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Lex Machina Releases First Annual Patent Litigation Review

Legal Analytics Provides More Comprehensive and Accurate Insights on Patent Litigation Data

MENLO PARK, CA -- (Marketwired) -- 05/13/14 -- Today Lex Machina released its first annual Patent Litigation Year in Review report, offering unique insights about judges, districts, parties, law firms, patents, and more. The report focuses on the most important trends and developments in patent litigation during 2013, carefully researched and compiled using Lex Machina's Legal Analytics platform that enables lawyers to craft successful strategies, win cases, and close business.

From Silicon Valley to the Supreme Court, patents have become an inescapable part of the corporate and political landscapes in America. This year alone, the U.S. Supreme Court will hear the highest proportion of IP cases in history. The patent caseload of the district courts has more than doubled since 2008, and verdicts like Apple-Samsung have captured headlines with eye-popping damages.

Despite the increasing number of arguments and lawsuits, there's a lack of reliable, unbiased data on the patterns and trends about patent litigation in America.

"It's critical for lawyers to make sense of the major trends in this space in order to be successful in their own suits," said Josh Becker, CEO Lex Machina.

Lex Machina analyzes raw data from PACER and EDIS and creates data sets never before available about judges, lawyers, parties, and patents, ensuring completeness and consistency. For example, the PACER code for patent cases over-includes false marking cases, but may fail to capture patent cases brought alongside contract, trademark, or trade-secret claims. This level of analysis allows Lex Machina to build reliable and rich metadata, such as time-to-trial, top firms, and most-litigated patents.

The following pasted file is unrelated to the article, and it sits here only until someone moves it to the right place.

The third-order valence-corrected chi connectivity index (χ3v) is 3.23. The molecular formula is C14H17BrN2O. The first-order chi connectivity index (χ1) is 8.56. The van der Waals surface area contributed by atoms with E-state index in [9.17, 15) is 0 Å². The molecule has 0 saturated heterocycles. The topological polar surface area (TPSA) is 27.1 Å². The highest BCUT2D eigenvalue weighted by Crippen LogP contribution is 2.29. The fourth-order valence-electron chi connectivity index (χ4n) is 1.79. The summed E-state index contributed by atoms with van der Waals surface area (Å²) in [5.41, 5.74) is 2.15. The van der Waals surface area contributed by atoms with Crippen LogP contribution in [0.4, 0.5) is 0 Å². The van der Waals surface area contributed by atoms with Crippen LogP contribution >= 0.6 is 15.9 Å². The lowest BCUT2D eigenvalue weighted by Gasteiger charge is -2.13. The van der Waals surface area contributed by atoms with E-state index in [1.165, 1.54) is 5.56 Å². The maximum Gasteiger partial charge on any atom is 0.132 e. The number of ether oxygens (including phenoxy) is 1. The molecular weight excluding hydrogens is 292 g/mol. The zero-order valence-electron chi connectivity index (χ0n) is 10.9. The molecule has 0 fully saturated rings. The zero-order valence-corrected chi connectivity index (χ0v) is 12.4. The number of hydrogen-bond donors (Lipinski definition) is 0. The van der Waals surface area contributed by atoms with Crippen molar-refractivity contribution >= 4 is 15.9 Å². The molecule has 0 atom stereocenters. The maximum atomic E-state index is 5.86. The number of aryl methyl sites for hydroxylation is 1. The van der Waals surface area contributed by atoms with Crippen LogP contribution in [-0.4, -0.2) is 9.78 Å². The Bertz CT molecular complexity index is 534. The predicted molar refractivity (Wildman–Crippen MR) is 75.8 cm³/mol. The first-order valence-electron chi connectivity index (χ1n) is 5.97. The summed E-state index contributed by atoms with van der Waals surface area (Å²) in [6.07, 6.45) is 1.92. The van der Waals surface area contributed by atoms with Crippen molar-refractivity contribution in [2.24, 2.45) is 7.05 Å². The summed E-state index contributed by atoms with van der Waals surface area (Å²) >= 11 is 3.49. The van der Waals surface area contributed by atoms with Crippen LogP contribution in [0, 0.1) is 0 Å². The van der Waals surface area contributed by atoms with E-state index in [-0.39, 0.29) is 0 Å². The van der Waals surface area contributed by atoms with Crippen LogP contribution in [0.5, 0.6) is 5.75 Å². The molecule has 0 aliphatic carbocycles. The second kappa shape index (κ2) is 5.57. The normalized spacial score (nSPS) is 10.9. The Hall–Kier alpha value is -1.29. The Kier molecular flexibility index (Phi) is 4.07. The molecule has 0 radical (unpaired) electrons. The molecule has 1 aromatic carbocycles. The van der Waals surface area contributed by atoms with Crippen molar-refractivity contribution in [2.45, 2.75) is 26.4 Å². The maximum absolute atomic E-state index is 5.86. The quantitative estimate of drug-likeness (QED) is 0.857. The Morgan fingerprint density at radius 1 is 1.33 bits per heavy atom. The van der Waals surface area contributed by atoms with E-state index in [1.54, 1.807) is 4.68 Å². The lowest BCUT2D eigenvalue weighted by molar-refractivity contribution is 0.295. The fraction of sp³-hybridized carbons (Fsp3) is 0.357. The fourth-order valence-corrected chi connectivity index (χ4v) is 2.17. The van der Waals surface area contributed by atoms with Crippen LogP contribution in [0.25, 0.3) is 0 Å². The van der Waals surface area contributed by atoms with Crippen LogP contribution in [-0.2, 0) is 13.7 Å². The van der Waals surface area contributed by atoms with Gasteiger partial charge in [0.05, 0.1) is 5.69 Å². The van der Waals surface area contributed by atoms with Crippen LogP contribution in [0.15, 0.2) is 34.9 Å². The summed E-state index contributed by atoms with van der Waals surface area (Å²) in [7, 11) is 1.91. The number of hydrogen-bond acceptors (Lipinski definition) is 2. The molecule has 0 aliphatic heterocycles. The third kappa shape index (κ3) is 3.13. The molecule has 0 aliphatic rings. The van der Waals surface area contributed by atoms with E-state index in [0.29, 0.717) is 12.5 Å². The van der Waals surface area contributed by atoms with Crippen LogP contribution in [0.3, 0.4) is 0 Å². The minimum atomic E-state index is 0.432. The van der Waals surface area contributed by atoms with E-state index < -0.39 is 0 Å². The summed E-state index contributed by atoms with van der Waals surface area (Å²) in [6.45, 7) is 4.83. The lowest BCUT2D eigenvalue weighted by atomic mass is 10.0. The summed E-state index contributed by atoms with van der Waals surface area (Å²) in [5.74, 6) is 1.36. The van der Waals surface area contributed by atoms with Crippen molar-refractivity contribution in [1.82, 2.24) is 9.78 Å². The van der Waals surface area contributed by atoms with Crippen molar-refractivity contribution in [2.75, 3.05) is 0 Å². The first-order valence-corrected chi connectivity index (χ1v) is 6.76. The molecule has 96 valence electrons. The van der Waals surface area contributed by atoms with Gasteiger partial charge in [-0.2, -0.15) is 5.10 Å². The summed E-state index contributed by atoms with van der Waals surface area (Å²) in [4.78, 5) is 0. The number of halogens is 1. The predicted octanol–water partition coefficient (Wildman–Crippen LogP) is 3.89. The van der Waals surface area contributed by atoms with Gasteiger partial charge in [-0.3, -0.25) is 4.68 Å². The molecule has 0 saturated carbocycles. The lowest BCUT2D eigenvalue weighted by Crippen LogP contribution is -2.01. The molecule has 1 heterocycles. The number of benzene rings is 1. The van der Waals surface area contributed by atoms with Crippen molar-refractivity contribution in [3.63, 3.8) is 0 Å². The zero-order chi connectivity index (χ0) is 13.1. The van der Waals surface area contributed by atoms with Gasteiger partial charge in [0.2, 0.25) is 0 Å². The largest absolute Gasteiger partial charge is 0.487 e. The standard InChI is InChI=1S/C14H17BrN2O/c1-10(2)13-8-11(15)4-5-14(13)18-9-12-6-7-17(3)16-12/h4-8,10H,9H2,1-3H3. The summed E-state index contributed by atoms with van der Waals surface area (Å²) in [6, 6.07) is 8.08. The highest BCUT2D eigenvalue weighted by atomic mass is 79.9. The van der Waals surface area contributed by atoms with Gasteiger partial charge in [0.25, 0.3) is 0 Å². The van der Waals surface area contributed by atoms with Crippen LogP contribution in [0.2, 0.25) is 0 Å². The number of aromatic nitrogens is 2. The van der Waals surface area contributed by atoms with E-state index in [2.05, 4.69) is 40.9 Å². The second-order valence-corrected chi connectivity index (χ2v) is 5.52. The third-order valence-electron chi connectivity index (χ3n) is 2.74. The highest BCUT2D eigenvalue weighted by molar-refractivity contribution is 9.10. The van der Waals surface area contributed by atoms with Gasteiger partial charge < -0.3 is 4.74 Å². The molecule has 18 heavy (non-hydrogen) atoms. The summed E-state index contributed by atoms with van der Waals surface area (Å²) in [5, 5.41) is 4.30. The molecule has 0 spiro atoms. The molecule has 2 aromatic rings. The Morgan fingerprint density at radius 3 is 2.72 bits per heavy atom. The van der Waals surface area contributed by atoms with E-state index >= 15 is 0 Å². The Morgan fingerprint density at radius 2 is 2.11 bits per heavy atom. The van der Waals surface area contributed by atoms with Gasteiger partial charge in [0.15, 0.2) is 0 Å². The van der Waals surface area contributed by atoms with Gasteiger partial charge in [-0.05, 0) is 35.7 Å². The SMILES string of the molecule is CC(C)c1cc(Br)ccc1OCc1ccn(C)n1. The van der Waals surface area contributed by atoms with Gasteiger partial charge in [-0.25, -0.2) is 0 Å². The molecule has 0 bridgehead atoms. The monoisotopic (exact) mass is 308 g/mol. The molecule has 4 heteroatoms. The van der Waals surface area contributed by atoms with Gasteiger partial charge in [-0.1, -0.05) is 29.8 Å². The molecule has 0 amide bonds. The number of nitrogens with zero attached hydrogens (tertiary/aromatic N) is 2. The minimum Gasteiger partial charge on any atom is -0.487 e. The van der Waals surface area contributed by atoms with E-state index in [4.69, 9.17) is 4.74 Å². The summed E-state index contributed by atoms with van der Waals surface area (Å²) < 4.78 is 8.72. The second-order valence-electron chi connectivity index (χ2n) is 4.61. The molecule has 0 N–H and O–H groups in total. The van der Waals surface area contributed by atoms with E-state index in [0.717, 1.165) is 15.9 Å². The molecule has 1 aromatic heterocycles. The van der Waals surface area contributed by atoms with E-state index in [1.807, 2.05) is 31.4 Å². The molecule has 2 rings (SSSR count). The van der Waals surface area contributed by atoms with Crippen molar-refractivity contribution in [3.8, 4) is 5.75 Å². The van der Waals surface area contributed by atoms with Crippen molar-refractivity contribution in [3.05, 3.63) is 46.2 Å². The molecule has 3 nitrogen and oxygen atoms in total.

Highlights from the new 2013 Patent Litigation Year in Review include:

  • New Cases: 6,092 filed, a 12.4% increase over 2012.

  • Districts: Significant increases in cases filed in Eastern District of Texas and Delaware; greatest decrease in Central District of California.

  • Judges: Rodney Gilstrap assigned 941 new cases in Eastern District of Texas, no other judge in any district assigned more than 400.

  • Law Firms: Fish & Richardson, with 308 cases, led all national law firms ranked by open cases (filed 2009-2013).

  • Plaintiffs: All top 10 plaintiffs are patent monetization entities; Melvino/ArrivalStar, Wyncomm and Thermolife each filed more than 100 cases; 7 of 10 top plaintiffs with most patents asserted in open cases are operating companies, including Ericsson, Finisar, Motorola Mobility, Apple, Phillips and Pfizer.

  • Defendants: Apple named in 59 new cases; Amazon, AT&T, Google, Dell, HTC, Samsung, Microsoft, LG and HP round out the top 10.

  • Patents: 4,917 asserted; ArrivalStar and Melvio jointly asserted 6 of the 10 most frequently asserted patents, all involving systems for monitoring or tracking vehicle status, travel or proximity.

  • Damages: Size of awards continues to go up; average increased 28%, median increased 22%.

  • ITC: New investigations stabilized at 41, close to 2012's 42, after spiking to 70 in 2011

Download the 2013 Patent Litigation Year in Review to see all the data and analysis.

About Lex Machina
Lex Machina is defining Legal Analytics, a new category of legal technology that is revolutionizing how companies and law firms compete in the business and practice of law. Delivered as Software-as a-Service, Lex Machina creates structured data sets covering judges, lawyers, parties, and patents out of millions of pages of legal information. This allows law firms and companies for the first time ever to predict the behaviors and outcomes that different legal strategies will produce, enabling them to craft successful strategies, win cases and close business.

Lex Machina has more than 100 customers, including companies like Google and eBay and law firms like Wilson Sonsini and Fenwick & West. The company is supported by top tech companies and law firms, and was created by experts at Stanford's Computer Science Department and Law School.

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